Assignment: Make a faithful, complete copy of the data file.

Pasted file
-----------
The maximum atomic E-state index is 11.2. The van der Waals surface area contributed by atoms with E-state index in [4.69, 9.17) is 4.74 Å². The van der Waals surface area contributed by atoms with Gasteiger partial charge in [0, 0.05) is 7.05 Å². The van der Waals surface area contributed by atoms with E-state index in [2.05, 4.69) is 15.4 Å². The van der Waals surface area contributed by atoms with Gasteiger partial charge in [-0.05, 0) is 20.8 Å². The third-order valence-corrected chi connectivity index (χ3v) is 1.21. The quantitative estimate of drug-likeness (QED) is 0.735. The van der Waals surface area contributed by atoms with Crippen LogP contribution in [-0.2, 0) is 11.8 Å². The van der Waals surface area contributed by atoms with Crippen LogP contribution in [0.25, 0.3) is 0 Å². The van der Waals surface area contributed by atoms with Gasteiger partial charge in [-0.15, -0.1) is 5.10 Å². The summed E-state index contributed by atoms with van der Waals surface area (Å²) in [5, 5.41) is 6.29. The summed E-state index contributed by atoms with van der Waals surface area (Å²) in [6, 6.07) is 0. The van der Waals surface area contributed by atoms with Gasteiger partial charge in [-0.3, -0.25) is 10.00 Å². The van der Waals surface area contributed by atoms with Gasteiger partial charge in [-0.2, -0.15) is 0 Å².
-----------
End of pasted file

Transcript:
The maximum atomic E-state index is 11.2. The van der Waals surface area contributed by atoms with E-state index in [4.69, 9.17) is 4.74 Å². The van der Waals surface area contributed by atoms with Gasteiger partial charge in [0, 0.05) is 7.05 Å². The van der Waals surface area contributed by atoms with E-state index in [2.05, 4.69) is 15.4 Å². The van der Waals surface area contributed by atoms with Gasteiger partial charge in [-0.05, 0) is 20.8 Å². The third-order valence-corrected chi connectivity index (χ3v) is 1.21. The quantitative estimate of drug-likeness (QED) is 0.735. The van der Waals surface area contributed by atoms with Crippen LogP contribution in [-0.2, 0) is 11.8 Å². The van der Waals surface area contributed by atoms with Crippen LogP contribution in [0.25, 0.3) is 0 Å². The van der Waals surface area contributed by atoms with Gasteiger partial charge in [-0.15, -0.1) is 5.10 Å². The summed E-state index contributed by atoms with van der Waals surface area (Å²) in [5, 5.41) is 6.29. The summed E-state index contributed by atoms with van der Waals surface area (Å²) in [6, 6.07) is 0. The van der Waals surface area contributed by atoms with Gasteiger partial charge in [-0.3, -0.25) is 10.00 Å². The van der Waals surface area contributed by atoms with Gasteiger partial charge in [-0.2, -0.15) is 0 Å².